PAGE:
The results with QIOs have been mixed.
Some question whether the reform laws work together. Ms O’Kane believes that synergy exists, but that “A local entity is needed to make the pieces fit.” This comment echoes a core quality enterprise theme: healthcare policy may be set nationally, but actual healthcare is delivered locally, and populationwide quality builds up from there.
Dr Weissberg presented the physician’s perspective on legislative synergy. Although physicians are committed to providing effective care for their patients, they have typically lacked sufficient data and tools to gauge their success, not only with an individual patient, but compared with an entire patient population. The current reform scheme enables this capability throughout the healthcare continuum.
Access to useful information, now mandated by the law, can transform an individual physician’s practice. Ms O’Kane related an anecdote involving the last primary care doctor in the Intermountain Healthcare system to adopt EMRs. EMRs allowed him to view, at a glance, the hemoglobin A1C, blood pressure, and lipid control for his population of patients. “The doctor admitted that until [he adopted] EMRs, he didn’t really know what was going on with his patients,” she said. In a quality enterprise context, this physician had become connected to systemwide population information.
This anecdote demonstrates the bottom-up scalability mentioned above, and also explains why enhanced information capability is a prerequisite to the desired reform. Physicians with access to meaningful, systemwide data on the individual patient in front of them, and on all of the patients in their care, can better understand their own practice patterns and the overall health of their patient populations, and thus plan improvements. For that reason, the legislative scheme emphasizes HIT: HIT is the lynchpin of legislative synergy.
Public Purchasing Programs at the State Level
VBP is being implemented in state-level public purchasing programs. State VBP strategies focus on changing contractor behavior and holding contractors accountable.
The California Public Employees’ Retirement System (CalPERS) is one of the largest public purchasing entities, with 1.3 million members. The Massachusetts Group Insurance Commission (GIC) is the state’s largest purchaser of health insurance. Both use their size (and thus purchasing power) to compel improvement and lower costs. Said Dr Weissberg: “CalPERS demands better outcomes and lower costs.” GIC ranks physicians on quality and cost, and offers lower-cost limited network choices; high-cost providers are excluded.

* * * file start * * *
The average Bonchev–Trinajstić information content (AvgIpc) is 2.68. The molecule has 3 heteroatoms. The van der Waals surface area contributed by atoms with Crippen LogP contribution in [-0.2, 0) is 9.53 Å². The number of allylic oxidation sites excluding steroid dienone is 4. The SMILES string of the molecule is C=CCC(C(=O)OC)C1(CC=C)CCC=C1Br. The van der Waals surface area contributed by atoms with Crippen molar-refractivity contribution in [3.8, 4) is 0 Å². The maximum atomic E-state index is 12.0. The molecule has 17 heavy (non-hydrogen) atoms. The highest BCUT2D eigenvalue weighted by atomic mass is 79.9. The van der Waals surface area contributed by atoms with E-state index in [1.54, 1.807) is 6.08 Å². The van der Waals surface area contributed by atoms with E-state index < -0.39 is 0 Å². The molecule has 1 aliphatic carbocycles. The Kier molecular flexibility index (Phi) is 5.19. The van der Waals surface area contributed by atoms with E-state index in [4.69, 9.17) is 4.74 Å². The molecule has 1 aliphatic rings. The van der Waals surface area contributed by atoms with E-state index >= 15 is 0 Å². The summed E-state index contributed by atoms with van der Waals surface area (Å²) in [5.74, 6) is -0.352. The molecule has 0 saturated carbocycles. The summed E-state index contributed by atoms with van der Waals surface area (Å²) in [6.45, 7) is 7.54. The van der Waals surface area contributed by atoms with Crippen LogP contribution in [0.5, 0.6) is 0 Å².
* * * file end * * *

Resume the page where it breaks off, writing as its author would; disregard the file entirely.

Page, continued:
The economic downturn has inspired most states to follow suit. They press insurers, health plans, and providers to compete on quality and price. States are particularly aggressive with Medicaid programs, because typically, Medicaid populations are the poorest, the sickest, and consume the most resources. States have also experimented with technology assessment and tight formulary management.
The 8 key state-level strategies for promoting VBP are shown in Table 2.
Exchanges and VBP
Fundamentally, the PPACA is intended to foster a coordinated, high-quality national healthcare system, and give all Americans access to affordable insurance coverage within that system. At the same, each state has a unique patient population with varying health needs.
The PPACA requires each state to roll out an online health insurance exchange by 2014. The idea behind exchanges is simple and sensible, especially for employees of small businesses. These individuals might not have health insurance through their employers, or if they do, may have only 1 plan available to them. They may have no human resources department or benefits consultant to guide them. Individual employees have no purchasing power, and would benefit from being in a group. Exchanges will gather individual consumers into a central marketplace, and together, they become a reservoir of potential customers—a group. In that central place, consumers can shop among several competing health plans, and compare information on quality and cost to inform their buying decision.
The concept has merit, but the execution is worrisome. To discern which plan might be the best for them, consumers must wade through multiple screens containing details about benefits offered, pricing, and out-of-pocket spending, along with a quality matrix. “Behavioral research shows that people have limited capacity to process information,” Ms O’Kane said.
Ultimately, the exchanges may turn out to be too complicated to propel VBP as intended. Furthermore, focus group research showed that participants dreaded buying insurance through online exchanges.